ISSUE 11: TRACES
LETTER FROM THE EDITORS Each issue of ISO begins with a conversation, a show and tell of sorts. We share work that excites us, questions that nag at us, and topics that fascinate us. We talk our way toward an intersection of all of these things and at this intersection we find our theme. At the root of our discussion was the idea that photographs almost always act as traces of the past. (As Mitch Hedberg aptly joked, “One time, this guy handed me a picture of him, he said, ’Here’s a picture of me when I was younger.’ Every picture is of you when you were younger.”) Aware of the fact that “Traces” could encompass nearly any photograph, we sought to explore work that emphasized this theme or that expanded our understanding of it. We were interested not only in traces themselves but also in their suggestive potential and the act of tracing a path. In his featured essay, Paul Funkhouser considers how images influence the current moment, what Roland Barthes
called “co-presence” and “countermemory,” to grapple with Ahlam Shibli’s Death images. In Down These Mean Streets, Will Steacy crafts a web of visual and textual detritus along with his own photographs to trace the fading of the American dream. Juan Madrid’s Welcome to Flint picks up where Steacy leaves off, with a humanizing look into a post-industrial American city. Complicating our theme, we included Hiroshi Sugimoto’s Seascapes which assert the preeminence of the timeless and the universal. In contrast, the images compiled on the blog “CamGirlBRB” reveal the vestiges of transient online performances, leaving us to construct our own imagined narratives. We hope that collected in a single, printed container, these seemingly disparate parts will offer insight into the way images signify the greater processes and forces that surround them. -Perri Hofmann & Jonah Rosenberg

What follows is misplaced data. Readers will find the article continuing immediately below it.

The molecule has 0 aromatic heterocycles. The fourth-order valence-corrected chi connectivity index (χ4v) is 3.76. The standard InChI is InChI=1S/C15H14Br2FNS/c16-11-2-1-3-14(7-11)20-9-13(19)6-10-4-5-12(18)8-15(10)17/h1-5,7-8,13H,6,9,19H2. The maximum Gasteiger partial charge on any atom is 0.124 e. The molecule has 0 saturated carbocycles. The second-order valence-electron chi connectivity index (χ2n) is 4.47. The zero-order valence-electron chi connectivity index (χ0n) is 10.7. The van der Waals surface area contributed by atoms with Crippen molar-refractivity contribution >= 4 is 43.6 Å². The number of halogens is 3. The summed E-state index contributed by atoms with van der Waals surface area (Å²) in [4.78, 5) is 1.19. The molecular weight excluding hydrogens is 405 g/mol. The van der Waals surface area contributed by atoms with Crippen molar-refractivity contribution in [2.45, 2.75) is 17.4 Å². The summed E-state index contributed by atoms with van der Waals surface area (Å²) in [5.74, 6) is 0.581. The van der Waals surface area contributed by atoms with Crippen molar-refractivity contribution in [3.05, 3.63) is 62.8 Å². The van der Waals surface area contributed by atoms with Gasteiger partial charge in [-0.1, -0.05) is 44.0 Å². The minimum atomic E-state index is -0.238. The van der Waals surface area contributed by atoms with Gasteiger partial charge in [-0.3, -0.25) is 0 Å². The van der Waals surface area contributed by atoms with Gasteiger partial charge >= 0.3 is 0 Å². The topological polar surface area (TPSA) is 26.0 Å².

ISO is a biannual publication conceived and created by a group of New York University undergraduate students based in the Tisch School of the Arts’ Department of Photography & Imaging. Since 2008, we have worked to explore contemporary themes in photography. We place the work of emerging photographers in conversation with that of established artists, as well as write critically and creatively on photography. Copyright © 2014 ISO Magazine. All rights reserved.
Cover: Russell Barsanti, Cape Breton Inside Cover: Untitled by Acacia Johnson, Alaska, acaciajohnson.com